Here, the wholesomeness of the product will be reflected in the natural tones and textures of the packaging materials. While we can also expect to see the use of transparent materials to showcase the product and evidence its health benefits, recyclable and reusable packaging will remain a vehicle for delivering added benefit to the product—for example, jars that can be used for home storing and preserving.

With the financial and social impacts of the pandemic driving consumer appetites for a touch of “attainable” luxury, food and beverage packaging can provide a quick hit of indulgence and enable retailers to build differentiation as part of their tiering strategies.

Bold Patterns

Bold patterns will be one of the ways that product, category, and brand managers use to bring the fun back into food, shopping, and (hopefully) sharing in 2021. Appealing to consumers’ sense of optimism while creating impact on shelf, geometric patterns will be featured in eye-popping colors and apparently random designs.

We can also expect to see plenty of color-blocking, with a palette that takes inspiration from the most recent raft of tech and automotive launches, and shapes that take their cues from nature, with abstract leaf, mountain, and river contours.

Earthy Palettes

The back-to-nature theme remains dominant, but here we specifically consider color choice. Paint manufacturer Dulux released its color of the year, Brave Ground, and this can best be described as an easy-to-complement pastel walnut.

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As biophilia—the idea that humans possess an innate tendency to seek connections with nature and other forms of life—becomes an increasingly important design concept for homes and workplaces, the emphasis on tones inspired by nature will also be visible in our store cupboards and refrigerators. Greens, browns, and greys are all on-trend hues that bring the outdoors to the in-store and home environment and have strong associations with natural ingredients and wholesome recipes.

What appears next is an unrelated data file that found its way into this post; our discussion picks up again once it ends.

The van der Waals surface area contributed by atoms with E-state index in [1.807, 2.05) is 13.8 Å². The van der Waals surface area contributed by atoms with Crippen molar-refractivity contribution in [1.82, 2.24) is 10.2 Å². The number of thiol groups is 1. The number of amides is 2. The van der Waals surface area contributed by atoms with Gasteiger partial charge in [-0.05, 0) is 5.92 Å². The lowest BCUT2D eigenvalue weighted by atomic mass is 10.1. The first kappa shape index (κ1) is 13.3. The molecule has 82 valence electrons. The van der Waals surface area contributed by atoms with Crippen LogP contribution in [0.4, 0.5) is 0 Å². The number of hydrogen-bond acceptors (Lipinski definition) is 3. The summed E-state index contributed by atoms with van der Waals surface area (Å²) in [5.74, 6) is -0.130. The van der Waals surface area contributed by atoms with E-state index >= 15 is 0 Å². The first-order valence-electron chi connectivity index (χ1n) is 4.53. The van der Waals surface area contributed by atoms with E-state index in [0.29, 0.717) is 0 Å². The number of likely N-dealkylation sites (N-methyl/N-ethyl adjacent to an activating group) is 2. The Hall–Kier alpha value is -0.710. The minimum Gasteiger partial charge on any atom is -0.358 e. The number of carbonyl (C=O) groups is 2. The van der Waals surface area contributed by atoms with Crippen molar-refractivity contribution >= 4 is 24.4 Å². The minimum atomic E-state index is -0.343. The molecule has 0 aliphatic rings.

Modern Serifs

Vintage and nostalgia will bring comfort and a sense of belonging to packaging design in 2021 and modern serifs will play a central role in delivering packs that reference these trends without becoming affectedly quaint reproductions of antiquated design.

Typography will take inspiration from classic labels and packaging design, while updating it with modern serifs that bring clarity and complement both bold patterns and nature-inspired hues. Hand-drawn serifs will enable brands and retailers to bring an authentically original look to their packs that works with the contours of the packaging’s shape and visual elements.

Tactile Print Effects

When it comes to print effects, 2021 will be all about depth and texture, creating a tactile connection with the product. 2020’s social distancing regimes have resulted in a longing to touch and experience life with all the senses, so we can expect raised print effects, interesting substrates, and lustrous natural finishes to create packs that invite consumers to experience the products with both their eyes and their fingertips. Meanwhile, white-out designs within a solid color and repeating patterns will also create a sense of depth that stimulates the senses.

Howard Wright is Senior Creative & Strategy Director UKL & IE, for Equator Design.